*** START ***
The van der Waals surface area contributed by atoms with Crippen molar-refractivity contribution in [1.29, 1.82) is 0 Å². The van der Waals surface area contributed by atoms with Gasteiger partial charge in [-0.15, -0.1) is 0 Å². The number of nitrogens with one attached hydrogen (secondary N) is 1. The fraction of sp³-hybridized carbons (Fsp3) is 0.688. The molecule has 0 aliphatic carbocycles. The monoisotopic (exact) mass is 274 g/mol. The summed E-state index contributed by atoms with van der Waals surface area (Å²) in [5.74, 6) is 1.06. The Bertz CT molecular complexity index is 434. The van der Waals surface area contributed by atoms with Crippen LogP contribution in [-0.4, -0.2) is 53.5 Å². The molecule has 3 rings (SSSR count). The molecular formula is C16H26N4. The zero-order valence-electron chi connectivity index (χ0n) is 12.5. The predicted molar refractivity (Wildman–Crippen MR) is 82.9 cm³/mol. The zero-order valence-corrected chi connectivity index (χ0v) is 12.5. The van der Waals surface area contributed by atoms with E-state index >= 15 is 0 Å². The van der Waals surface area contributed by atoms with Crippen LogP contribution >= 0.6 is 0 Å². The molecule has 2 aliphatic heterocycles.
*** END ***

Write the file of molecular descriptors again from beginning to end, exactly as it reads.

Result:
The van der Waals surface area contributed by atoms with Crippen molar-refractivity contribution in [1.29, 1.82) is 0 Å². The van der Waals surface area contributed by atoms with Gasteiger partial charge in [-0.15, -0.1) is 0 Å². The number of nitrogens with one attached hydrogen (secondary N) is 1. The fraction of sp³-hybridized carbons (Fsp3) is 0.688. The molecule has 0 aliphatic carbocycles. The monoisotopic (exact) mass is 274 g/mol. The summed E-state index contributed by atoms with van der Waals surface area (Å²) in [5.74, 6) is 1.06. The Bertz CT molecular complexity index is 434. The van der Waals surface area contributed by atoms with Crippen LogP contribution in [-0.4, -0.2) is 53.5 Å². The molecule has 3 rings (SSSR count). The molecular formula is C16H26N4. The zero-order valence-electron chi connectivity index (χ0n) is 12.5. The predicted molar refractivity (Wildman–Crippen MR) is 82.9 cm³/mol. The zero-order valence-corrected chi connectivity index (χ0v) is 12.5. The van der Waals surface area contributed by atoms with E-state index >= 15 is 0 Å². The van der Waals surface area contributed by atoms with Crippen LogP contribution >= 0.6 is 0 Å². The molecule has 2 aliphatic heterocycles.